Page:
Monday, 16 September 2013

Bullying and Students with a Disability

Did you know that students who have a disability are significantly more likely than their peers without disabilities to be bullied during their school years?  They are also at risk of being cyber-bullied if they spend large amounts of time on a computer.

This blog will focus on bullying and students who have an intellectual disability.  It is important to note that many of the students we support may not always be able to tell us if they are being bullied at school.  This is mostly due to the fact that many may not be able to relay the information to us verbally.  The student may also not know that what is happening is actually bullying.

It is very important to deal with this issue as early as possible or to be proactive to prevent it from happening at all.  Students who are bullied are at risk of being depressed, suffer from anxiety and have a lower self-esteem than peers who are not bullied.  They may develop medical issues that may cause them to miss school (stomach aches, headaches, fatigue), and may refuse to go to school and have thoughts of suicide.

Unfortunately, we live in a world where bullying is commonplace.  Bullying occurs every 7 minutes on the playground and every 25 minutes in the classroom.  It is important to educate children on what to do if they are victims of bullying or if they see someone being bullied.  Research shows that most of the time, a bully will stop his/her actions within 10 seconds if a peer intervenes or no audience is encouraging him/her. 

So, what is bullying?  Bullying can be anything from physical to emotional pain being inflicted on another.  This can be seen in the form of punching, teasing, spreading rumours, keeping students out of a certain group, “ganging up” on someone, shoving and more.  The five most common types of bullying according to Stop A Bully is:
  • -          Shoving/Hitting
  • -          Threats/Intimidation
  • -          Spreading Rumours
  • -          Cyberbullying

What can we as parents, teachers and support people do when a student we know is a victim of bullying?  It all starts with education.

Educate the student about his/her disability.  The more he/she knows, the better he/she can advocate for
himself/herself.  Education does not stop with the individual.  It is important to educate other students in the classroom and in the school about differences and disabilities.  The more students know, the more empathetic they will be.  Instead of having bystanders looking in on the situation, we will have bystanders who step in and stick up for the child who is being bullied.  One way of doing this is getting the student to present his/her disability to his/her own peers.  If a student is not able to do this himself/herself, a parent or someone close to the student can present on their behalf.  The younger we begin educating students about differences, the more respectful and empathetic they will grow to be.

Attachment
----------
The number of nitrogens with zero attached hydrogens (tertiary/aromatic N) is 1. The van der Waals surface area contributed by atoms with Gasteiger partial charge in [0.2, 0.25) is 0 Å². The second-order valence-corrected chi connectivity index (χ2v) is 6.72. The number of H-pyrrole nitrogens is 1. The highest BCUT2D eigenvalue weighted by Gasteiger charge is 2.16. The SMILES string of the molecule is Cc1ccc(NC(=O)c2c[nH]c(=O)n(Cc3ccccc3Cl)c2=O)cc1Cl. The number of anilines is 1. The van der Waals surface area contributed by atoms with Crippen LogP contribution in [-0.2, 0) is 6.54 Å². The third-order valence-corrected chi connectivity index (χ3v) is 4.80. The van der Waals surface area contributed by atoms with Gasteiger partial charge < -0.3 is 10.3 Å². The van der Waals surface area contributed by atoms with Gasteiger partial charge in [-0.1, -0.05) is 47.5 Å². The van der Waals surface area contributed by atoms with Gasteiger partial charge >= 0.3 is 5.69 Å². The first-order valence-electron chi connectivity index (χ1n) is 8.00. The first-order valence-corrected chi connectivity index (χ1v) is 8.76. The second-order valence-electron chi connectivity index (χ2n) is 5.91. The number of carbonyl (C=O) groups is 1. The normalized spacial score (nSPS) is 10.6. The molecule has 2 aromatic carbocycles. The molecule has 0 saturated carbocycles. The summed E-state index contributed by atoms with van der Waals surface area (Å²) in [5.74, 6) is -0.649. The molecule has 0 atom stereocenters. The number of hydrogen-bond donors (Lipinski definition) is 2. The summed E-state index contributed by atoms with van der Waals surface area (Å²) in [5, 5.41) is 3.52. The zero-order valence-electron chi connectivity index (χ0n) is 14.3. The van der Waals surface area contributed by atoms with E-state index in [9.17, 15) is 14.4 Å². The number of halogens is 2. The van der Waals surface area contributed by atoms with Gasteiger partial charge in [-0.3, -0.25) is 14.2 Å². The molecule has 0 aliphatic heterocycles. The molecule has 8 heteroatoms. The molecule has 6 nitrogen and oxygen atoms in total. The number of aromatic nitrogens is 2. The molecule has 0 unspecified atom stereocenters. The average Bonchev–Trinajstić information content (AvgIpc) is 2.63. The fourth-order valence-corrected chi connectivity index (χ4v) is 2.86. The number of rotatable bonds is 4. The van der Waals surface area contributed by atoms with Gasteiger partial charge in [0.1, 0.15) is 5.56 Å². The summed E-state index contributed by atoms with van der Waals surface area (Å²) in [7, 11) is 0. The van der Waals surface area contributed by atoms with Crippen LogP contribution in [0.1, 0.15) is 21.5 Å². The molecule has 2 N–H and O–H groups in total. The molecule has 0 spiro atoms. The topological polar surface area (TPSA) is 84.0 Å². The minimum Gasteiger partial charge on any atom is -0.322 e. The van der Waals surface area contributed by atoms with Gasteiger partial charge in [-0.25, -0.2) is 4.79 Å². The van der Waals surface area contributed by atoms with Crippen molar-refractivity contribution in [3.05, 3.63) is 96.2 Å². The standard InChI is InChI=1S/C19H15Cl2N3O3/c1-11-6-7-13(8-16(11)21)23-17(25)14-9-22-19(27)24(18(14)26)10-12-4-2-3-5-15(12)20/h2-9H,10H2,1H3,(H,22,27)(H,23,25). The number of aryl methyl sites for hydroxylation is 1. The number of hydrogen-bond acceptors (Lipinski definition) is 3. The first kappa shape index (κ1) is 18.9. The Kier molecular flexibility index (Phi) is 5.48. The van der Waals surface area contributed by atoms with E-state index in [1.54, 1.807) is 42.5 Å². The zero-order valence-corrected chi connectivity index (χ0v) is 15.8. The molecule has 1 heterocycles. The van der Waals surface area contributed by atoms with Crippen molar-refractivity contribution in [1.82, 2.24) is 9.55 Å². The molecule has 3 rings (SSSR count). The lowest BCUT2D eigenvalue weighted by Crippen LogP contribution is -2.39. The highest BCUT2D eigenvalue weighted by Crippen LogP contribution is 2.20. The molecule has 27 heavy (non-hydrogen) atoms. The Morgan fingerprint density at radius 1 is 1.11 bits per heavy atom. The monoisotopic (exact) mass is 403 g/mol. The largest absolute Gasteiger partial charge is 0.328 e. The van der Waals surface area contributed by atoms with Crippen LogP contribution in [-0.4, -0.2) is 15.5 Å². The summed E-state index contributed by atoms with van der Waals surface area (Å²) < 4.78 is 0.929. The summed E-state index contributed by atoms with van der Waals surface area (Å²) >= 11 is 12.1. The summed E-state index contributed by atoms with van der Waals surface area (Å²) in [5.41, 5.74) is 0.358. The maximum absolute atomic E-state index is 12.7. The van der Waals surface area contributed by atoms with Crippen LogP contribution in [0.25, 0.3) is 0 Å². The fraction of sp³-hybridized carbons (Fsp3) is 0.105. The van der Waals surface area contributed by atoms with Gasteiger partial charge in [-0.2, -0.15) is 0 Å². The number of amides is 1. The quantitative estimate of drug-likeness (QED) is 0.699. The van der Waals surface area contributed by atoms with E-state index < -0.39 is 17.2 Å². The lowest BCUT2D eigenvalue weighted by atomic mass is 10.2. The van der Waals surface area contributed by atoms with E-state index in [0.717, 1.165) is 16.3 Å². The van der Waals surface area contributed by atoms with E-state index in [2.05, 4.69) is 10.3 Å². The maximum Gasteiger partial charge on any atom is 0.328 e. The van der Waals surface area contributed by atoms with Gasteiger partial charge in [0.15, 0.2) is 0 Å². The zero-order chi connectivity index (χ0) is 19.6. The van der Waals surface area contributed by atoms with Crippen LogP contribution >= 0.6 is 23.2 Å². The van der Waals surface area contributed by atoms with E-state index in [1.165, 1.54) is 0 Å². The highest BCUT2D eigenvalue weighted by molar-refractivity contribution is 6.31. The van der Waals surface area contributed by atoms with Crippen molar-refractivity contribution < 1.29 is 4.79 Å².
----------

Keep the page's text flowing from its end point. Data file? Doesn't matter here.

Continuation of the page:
It’s also important to raise the students’ self-esteem and confidence so they can defend themselves.  We can do this by practicing appropriate responses to different types of bullying.  If the student becomes confident at home, these skills can transfer on to school and to different social situations.

We cannot forget about educating the students who engage in bullying behavior.  They need to understand what impact their actions have on the children they are bullying and understand that there are consequences for their actions.  These students continuously need to be monitored.  ‘Bully,’ a documentary following five students who are victims of bullying, is a great resource to use for students, parents and teachers.  This powerful documentary is accompanied by a book to combat the bullying crisis.

Parents can speak to the school and inform themselves of prevention programs the school has adopted.  If the school has yet to adopt a program, parents may suggest programs to the school (see below for programs).  It is also important for schools to provide a designated person who can be there for the student when he/she feels threatened or is being bullied. 

Other important points to remember: